In 2014, ICSC set up RE-Charge Pilipinas (RCP) in Tacloban City, ground zero of Super Typhoon Haiyan, as a training center for renewable energy (RE) applications and sustainable solutions. It aims to show how RE can power better disaster response and rehabilitation and low carbon development. Powered by a 9.75-kilowatt solar power system, the facility is located within Tacloban’s commercial district, near the city’s port.
RCP has since launched two initiatives which aim to dismantle the myths that all renewable energy systems are technologically sophisticated, expensive and suited only for men.
The Solar Scholars program was initiated in 2015 to help community members, local government officials, and civil society representatives harness solar power for emergency response and community development initiatives. They are trained to do energy assessments in their households and communities, as well as set up, operate and maintain portable solar-powered devices called TekPaks for emergency lighting and powering of basic communication and medical equipment.
Several versions of the TekPak have been developed, informed by feedback from the communities and assembled with parts that are locally available. Moreover, the TekPaks are assembled by a community of RE enthusiasts, interns and volunteers, and Solar Scholars under the guidance of the Re-Charge Pilipinas staff.
As of November 2018, ICSC has trained 300 Solar Scholars from the provinces of Samar, Leyte, Eastern Samar, Iloilo, Rizal, Laguna, and Cagayan.
ICSC also convened the RE-Serve Humanitarian Corps, a volunteer group trained to provide solar power to humanitarian and emergency responders. The Corps are composed of responders from various local government units, humanitarian organizations, and student and other community groups.
Two RE-Serve members who are Haiyan survivors led a Solar Scholars training of Cagayan locals, over a month after Typhoon Mangkhut struck the region last year. A few months after, an all-women team from the Corps facilitated a solar scholars training and community evacuation drill in Marabut, Samar, commemorating the fifth anniversary of Haiyan’s landfall.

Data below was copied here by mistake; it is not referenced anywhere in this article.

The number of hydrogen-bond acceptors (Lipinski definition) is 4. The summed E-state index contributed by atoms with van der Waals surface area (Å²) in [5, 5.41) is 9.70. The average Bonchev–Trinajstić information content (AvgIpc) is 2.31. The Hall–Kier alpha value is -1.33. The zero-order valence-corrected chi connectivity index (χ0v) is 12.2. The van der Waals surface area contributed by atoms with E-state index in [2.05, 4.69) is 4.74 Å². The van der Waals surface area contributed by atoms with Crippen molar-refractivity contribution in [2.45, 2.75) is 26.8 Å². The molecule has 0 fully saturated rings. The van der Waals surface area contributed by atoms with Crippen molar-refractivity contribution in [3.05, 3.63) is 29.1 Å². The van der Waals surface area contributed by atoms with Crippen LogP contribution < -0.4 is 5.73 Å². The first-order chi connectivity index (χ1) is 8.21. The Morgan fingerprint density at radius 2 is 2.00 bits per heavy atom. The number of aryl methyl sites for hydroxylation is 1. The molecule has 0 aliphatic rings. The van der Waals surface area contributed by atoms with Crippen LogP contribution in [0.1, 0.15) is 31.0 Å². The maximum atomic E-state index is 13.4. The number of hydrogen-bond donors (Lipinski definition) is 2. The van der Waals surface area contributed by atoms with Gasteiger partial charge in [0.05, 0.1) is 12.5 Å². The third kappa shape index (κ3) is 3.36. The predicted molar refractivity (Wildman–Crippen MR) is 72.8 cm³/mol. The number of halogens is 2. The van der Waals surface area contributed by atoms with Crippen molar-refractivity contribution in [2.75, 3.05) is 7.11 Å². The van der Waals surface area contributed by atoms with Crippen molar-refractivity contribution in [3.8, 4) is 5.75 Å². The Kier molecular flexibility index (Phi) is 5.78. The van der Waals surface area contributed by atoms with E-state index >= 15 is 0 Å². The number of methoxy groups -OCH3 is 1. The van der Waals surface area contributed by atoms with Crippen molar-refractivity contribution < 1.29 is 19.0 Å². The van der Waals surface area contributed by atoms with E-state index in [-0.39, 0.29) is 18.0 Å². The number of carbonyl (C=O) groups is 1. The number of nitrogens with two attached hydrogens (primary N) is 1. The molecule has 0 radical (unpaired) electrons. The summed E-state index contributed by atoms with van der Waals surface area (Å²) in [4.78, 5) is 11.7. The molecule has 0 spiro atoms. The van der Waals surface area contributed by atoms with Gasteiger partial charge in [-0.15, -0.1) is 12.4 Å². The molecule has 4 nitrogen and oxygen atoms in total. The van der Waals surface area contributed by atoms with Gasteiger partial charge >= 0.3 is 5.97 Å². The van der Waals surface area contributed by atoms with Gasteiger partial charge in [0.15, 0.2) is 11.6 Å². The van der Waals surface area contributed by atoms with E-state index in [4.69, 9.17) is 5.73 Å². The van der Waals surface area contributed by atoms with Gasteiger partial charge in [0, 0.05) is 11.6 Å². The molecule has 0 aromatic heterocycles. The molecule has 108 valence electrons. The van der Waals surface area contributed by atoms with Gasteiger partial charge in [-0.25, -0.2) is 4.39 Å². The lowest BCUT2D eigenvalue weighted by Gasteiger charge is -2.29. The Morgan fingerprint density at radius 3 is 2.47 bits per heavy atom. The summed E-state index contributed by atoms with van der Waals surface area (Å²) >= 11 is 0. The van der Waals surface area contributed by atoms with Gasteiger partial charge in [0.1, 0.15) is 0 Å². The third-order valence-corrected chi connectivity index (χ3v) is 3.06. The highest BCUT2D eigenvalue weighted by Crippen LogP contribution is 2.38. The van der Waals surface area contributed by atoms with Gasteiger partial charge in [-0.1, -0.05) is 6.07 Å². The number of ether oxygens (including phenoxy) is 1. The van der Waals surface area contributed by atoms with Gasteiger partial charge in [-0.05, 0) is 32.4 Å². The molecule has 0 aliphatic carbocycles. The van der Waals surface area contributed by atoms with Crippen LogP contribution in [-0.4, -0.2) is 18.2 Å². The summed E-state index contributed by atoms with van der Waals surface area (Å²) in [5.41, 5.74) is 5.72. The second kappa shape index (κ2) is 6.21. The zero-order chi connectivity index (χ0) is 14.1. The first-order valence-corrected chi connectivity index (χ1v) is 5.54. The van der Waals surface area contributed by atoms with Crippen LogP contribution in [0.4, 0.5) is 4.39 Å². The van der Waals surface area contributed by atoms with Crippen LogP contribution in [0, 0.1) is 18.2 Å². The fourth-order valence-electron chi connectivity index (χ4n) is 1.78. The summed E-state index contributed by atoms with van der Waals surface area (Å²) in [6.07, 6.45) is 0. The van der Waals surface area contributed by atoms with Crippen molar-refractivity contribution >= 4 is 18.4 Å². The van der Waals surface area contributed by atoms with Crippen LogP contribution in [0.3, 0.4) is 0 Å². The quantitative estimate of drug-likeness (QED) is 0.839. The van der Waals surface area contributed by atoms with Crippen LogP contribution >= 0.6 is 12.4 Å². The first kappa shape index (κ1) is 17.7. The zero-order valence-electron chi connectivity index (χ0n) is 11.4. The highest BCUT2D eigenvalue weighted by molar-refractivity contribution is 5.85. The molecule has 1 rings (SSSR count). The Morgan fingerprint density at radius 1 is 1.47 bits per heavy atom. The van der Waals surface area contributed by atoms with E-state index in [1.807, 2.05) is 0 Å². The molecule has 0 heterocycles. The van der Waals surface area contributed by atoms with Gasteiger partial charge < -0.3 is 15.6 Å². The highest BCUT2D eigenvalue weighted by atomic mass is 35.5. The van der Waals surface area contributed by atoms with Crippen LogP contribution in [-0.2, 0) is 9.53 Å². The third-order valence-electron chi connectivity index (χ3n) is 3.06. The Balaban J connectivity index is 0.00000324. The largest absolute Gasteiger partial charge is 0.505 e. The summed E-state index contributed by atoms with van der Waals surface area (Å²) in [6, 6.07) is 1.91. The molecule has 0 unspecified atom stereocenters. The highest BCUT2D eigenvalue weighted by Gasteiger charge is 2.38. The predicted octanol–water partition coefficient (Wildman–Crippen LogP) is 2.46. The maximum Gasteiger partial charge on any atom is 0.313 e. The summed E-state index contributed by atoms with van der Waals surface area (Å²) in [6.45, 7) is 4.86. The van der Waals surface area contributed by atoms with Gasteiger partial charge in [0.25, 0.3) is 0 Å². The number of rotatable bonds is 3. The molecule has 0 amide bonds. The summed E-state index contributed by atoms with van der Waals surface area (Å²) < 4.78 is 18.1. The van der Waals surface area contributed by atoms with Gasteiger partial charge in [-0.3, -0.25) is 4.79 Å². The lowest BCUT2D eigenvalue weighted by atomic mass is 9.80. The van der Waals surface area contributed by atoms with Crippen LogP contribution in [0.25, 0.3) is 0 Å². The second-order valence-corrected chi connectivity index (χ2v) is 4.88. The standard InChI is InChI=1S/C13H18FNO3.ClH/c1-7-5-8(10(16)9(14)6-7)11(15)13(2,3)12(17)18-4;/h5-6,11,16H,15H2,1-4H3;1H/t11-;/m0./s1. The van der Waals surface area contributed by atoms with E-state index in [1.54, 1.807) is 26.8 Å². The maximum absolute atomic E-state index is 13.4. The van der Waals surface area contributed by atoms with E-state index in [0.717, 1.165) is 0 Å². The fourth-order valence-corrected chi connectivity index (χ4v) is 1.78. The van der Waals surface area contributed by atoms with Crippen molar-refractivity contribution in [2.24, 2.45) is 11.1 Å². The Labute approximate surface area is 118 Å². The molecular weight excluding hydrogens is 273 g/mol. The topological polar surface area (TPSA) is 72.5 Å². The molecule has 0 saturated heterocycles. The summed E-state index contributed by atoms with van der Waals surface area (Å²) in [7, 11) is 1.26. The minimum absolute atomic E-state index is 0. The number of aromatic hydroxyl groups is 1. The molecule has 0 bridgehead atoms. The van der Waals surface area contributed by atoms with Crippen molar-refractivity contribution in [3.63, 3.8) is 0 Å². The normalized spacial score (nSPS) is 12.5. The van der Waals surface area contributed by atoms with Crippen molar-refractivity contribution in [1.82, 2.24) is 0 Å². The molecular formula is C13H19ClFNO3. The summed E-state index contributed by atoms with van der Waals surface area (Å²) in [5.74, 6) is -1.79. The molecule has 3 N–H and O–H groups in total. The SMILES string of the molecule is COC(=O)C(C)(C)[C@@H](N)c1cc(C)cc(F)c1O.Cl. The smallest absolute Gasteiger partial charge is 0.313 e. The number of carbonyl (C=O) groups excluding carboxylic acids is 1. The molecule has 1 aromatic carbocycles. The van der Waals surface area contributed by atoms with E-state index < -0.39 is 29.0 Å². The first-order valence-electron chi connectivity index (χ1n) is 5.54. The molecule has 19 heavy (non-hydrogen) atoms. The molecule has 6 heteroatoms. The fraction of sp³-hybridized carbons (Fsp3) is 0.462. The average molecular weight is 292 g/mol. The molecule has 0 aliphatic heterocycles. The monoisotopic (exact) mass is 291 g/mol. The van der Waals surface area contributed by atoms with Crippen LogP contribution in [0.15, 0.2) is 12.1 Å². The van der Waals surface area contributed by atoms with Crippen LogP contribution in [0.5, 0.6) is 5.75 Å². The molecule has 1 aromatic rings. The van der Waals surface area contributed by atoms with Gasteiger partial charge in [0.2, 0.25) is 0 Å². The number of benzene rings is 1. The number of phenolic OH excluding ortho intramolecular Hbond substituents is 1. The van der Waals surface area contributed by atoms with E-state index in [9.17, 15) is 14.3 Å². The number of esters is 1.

Also last year, RCP launched the RE-Hub, a community resource center on renewable energy and sustainable solutions. Located within the RCP facility in Tacloban, the RE-Hub is a place where people can inquire about appropriate RE systems to address their household and community needs while renewable energy technology providers showcase their products and services.
Earlier in 2018, ICSC partnered with the locals of Suluan Island, Guiuan, Eastern Samar, which the province has proclaimed as its Renewable Island Capital, to launch the Small Island Grid Electrification (SIGE) Sulu-an project with the aim of providing power for their households. The island barangay, which has never been connected to the main grid, is pushing for a hybrid solar and diesel island grid project to power the development of their island into a prime ecotourism destination and major agro-fishing hub in Eastern Samar.
In addition, RCP along with its consultants, interns and volunteers continues to innovate and test renewable energy systems such as the electric jeepneys, solar-powered water pumps, solar cooking stoves, wind turbines, and monitoring systems, as well as their potential applications for households, livelihoods and communities.
In 2014, ICSC published what may be the world’s first literary anthology on climate change composed of 26 images and 24 narratives in verse and prose in eight languages. “Agam: Filipino Narratives on Uncertainty and Climate Change” received the National Book Award in December 2015 and in 2016 received the Book Development Association of the Philippines’ Golden Book Award for Literature in English and the Special Award for Design. The book has been launched in 5 cities across the Philippines as well as in Washington DC, New York, Denver, California, and Berlin.